To counter-act these issues combined we propose a switch in tactical approach both in and out of possession to limit the weaknesses that Norwich have found themselves subject to throughout the year. The first implementation is to ensure that either the 4/8 remain as a secure single pivot when in the opposition’s half, not only does this free up the other central-midfielder (to be explored within the attacking adjustments as well) but it fundamentally allows this pivot to crucially delay and slow down the opposition when they are in an attacking transition to allow the Canaries’ full-backs to recover to defensive positions whilst also increasing the time in which the 7/10/11 can recover. Secondly, we have attached a man-specific recovery orientation to the 7/10/11 and focused more defensive responsibility on the shoulder of the 4/8/10 in central areas. The theory behind this is dual-based. First of all, it is possible for the 4/8 to better protect the exploited half-spaces and the recovering 10 can they fill in central areas for where space will be vacated. This means that the 4/8 cover the half-spaces rather than the central-defenders shifting across as this has exposed them even more to cut-backs and allows them to simply focus on protecting any deliveries into the first and second six yard box. In addition to this, Cantwell and Buendia are two of the three most influential and creative players in Norwich’s squad, allowing them the freedom to not recover in some scenarios and rather be in a position to propel counter-attacks in attacking transitions can also be beneficial to Norwich’s approach.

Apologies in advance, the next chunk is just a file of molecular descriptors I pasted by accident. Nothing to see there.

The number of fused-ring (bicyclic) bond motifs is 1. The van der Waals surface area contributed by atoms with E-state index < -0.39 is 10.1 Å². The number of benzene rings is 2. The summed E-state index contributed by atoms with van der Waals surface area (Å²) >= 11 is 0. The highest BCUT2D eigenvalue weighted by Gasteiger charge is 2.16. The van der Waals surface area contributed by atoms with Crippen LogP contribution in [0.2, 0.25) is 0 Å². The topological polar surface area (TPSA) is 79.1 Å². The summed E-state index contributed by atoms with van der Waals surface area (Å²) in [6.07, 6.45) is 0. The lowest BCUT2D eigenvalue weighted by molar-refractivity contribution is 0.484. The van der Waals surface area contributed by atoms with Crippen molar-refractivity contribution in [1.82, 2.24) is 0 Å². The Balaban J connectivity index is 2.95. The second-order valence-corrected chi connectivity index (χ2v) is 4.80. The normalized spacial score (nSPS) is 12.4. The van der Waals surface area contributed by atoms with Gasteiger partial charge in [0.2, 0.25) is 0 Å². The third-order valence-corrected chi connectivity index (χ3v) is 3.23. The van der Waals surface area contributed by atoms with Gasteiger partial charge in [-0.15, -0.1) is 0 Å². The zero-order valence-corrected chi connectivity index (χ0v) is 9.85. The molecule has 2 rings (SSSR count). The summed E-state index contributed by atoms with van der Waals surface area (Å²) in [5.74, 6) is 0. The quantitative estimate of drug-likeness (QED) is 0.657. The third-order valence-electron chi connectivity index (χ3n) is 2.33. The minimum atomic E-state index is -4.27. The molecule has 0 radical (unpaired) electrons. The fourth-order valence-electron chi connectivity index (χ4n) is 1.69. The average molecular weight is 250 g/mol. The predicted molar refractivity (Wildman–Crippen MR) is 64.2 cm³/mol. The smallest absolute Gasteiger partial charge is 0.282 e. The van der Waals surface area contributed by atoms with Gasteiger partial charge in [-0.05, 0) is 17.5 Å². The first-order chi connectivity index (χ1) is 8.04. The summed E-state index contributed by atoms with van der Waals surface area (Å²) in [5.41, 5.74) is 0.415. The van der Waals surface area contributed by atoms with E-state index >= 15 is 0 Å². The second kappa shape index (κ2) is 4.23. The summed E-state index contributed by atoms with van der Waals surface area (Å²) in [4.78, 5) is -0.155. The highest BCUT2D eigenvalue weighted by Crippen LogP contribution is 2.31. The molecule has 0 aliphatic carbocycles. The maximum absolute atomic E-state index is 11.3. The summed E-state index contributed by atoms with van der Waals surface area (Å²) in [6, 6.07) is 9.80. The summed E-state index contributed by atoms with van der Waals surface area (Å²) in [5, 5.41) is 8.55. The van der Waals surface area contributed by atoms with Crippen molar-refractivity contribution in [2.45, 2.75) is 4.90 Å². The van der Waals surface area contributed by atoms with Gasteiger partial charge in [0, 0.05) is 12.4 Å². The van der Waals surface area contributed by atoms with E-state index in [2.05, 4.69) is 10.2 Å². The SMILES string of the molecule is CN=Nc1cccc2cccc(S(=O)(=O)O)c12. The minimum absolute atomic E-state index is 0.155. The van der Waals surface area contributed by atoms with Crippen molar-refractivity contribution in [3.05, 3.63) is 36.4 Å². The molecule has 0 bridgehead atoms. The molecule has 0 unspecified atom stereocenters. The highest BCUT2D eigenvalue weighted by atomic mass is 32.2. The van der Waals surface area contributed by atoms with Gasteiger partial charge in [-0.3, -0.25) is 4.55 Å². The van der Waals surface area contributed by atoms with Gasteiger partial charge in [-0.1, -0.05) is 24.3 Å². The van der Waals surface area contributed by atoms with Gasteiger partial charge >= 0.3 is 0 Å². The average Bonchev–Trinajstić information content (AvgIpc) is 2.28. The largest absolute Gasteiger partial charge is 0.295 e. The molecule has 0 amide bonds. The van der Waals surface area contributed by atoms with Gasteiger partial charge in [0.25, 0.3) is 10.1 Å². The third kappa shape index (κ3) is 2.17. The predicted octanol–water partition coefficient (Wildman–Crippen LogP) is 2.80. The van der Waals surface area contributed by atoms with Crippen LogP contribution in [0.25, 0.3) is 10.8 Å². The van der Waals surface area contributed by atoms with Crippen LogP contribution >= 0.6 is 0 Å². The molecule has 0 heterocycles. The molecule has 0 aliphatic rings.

The attention now switches to how these changes can be implemented through coaching interventions to help Norwich’s Premier League performance within a season reboot both with subliminal and targeted practices. These practices have been broken down into three differing levels of practices that could be used across a training week.